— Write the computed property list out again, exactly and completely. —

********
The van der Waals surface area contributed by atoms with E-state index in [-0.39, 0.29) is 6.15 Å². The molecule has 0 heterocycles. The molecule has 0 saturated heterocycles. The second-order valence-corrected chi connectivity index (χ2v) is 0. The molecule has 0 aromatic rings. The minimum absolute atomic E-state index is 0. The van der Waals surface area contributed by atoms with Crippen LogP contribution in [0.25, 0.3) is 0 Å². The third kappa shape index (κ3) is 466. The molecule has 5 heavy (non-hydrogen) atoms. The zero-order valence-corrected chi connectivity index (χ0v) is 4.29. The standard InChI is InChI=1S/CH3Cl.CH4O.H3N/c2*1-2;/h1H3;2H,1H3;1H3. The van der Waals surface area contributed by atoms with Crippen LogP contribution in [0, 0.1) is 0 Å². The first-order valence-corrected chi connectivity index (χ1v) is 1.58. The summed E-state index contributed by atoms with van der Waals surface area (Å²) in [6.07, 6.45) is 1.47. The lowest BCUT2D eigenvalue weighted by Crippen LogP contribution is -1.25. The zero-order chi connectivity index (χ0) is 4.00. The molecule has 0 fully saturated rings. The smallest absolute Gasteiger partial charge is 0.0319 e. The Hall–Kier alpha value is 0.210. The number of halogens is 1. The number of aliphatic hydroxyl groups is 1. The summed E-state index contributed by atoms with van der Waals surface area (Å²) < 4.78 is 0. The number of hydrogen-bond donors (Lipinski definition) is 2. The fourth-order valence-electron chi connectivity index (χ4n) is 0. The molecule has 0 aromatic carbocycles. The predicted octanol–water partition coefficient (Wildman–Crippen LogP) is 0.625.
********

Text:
The van der Waals surface area contributed by atoms with E-state index in [-0.39, 0.29) is 6.15 Å². The molecule has 0 heterocycles. The molecule has 0 saturated heterocycles. The second-order valence-corrected chi connectivity index (χ2v) is 0. The molecule has 0 aromatic rings. The minimum absolute atomic E-state index is 0. The van der Waals surface area contributed by atoms with Crippen LogP contribution in [0.25, 0.3) is 0 Å². The third kappa shape index (κ3) is 466. The molecule has 5 heavy (non-hydrogen) atoms. The zero-order valence-corrected chi connectivity index (χ0v) is 4.29. The standard InChI is InChI=1S/CH3Cl.CH4O.H3N/c2*1-2;/h1H3;2H,1H3;1H3. The van der Waals surface area contributed by atoms with Crippen LogP contribution in [0, 0.1) is 0 Å². The first-order valence-corrected chi connectivity index (χ1v) is 1.58. The summed E-state index contributed by atoms with van der Waals surface area (Å²) in [6.07, 6.45) is 1.47. The lowest BCUT2D eigenvalue weighted by Crippen LogP contribution is -1.25. The zero-order chi connectivity index (χ0) is 4.00. The molecule has 0 fully saturated rings. The smallest absolute Gasteiger partial charge is 0.0319 e. The Hall–Kier alpha value is 0.210. The number of halogens is 1. The number of aliphatic hydroxyl groups is 1. The summed E-state index contributed by atoms with van der Waals surface area (Å²) < 4.78 is 0. The number of hydrogen-bond donors (Lipinski definition) is 2. The fourth-order valence-electron chi connectivity index (χ4n) is 0. The molecule has 0 aromatic carbocycles. The predicted octanol–water partition coefficient (Wildman–Crippen LogP) is 0.625.